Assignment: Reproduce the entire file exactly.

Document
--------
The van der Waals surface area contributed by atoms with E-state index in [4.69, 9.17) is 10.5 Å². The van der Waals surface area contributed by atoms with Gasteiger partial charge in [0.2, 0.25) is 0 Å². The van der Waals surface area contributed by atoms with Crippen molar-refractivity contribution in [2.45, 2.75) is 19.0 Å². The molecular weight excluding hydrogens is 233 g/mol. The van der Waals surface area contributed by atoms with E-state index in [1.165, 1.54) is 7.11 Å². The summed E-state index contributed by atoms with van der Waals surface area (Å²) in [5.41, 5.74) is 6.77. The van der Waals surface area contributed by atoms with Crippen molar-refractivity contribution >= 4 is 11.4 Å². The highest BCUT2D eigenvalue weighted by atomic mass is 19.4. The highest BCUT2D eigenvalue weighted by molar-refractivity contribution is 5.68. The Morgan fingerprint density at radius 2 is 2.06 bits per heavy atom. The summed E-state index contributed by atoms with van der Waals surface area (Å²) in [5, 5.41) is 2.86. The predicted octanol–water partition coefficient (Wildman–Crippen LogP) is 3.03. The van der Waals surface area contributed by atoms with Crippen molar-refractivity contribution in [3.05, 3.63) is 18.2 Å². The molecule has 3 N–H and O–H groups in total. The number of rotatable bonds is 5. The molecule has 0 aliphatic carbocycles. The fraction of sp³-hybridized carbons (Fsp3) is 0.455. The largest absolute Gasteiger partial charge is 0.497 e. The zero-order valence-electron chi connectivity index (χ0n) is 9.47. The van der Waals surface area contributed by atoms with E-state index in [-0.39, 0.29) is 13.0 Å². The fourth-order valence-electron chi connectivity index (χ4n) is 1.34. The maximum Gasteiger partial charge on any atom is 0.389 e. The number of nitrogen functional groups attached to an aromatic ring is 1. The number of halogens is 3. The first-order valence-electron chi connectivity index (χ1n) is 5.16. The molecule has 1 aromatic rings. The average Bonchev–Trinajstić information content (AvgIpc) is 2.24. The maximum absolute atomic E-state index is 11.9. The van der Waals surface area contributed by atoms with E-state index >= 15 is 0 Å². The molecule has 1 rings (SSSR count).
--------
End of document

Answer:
The van der Waals surface area contributed by atoms with E-state index in [4.69, 9.17) is 10.5 Å². The van der Waals surface area contributed by atoms with Gasteiger partial charge in [0.2, 0.25) is 0 Å². The van der Waals surface area contributed by atoms with Crippen molar-refractivity contribution in [2.45, 2.75) is 19.0 Å². The molecular weight excluding hydrogens is 233 g/mol. The van der Waals surface area contributed by atoms with E-state index in [1.165, 1.54) is 7.11 Å². The summed E-state index contributed by atoms with van der Waals surface area (Å²) in [5.41, 5.74) is 6.77. The van der Waals surface area contributed by atoms with Crippen molar-refractivity contribution >= 4 is 11.4 Å². The highest BCUT2D eigenvalue weighted by atomic mass is 19.4. The highest BCUT2D eigenvalue weighted by molar-refractivity contribution is 5.68. The Morgan fingerprint density at radius 2 is 2.06 bits per heavy atom. The summed E-state index contributed by atoms with van der Waals surface area (Å²) in [5, 5.41) is 2.86. The predicted octanol–water partition coefficient (Wildman–Crippen LogP) is 3.03. The van der Waals surface area contributed by atoms with Crippen molar-refractivity contribution in [3.05, 3.63) is 18.2 Å². The molecule has 3 N–H and O–H groups in total. The number of rotatable bonds is 5. The molecule has 0 aliphatic carbocycles. The fraction of sp³-hybridized carbons (Fsp3) is 0.455. The largest absolute Gasteiger partial charge is 0.497 e. The zero-order valence-electron chi connectivity index (χ0n) is 9.47. The van der Waals surface area contributed by atoms with E-state index in [-0.39, 0.29) is 13.0 Å². The fourth-order valence-electron chi connectivity index (χ4n) is 1.34. The maximum Gasteiger partial charge on any atom is 0.389 e. The number of nitrogen functional groups attached to an aromatic ring is 1. The number of halogens is 3. The first-order valence-electron chi connectivity index (χ1n) is 5.16. The molecule has 1 aromatic rings. The average Bonchev–Trinajstić information content (AvgIpc) is 2.24. The maximum absolute atomic E-state index is 11.9. The van der Waals surface area contributed by atoms with E-state index >= 15 is 0 Å². The molecule has 1 rings (SSSR count).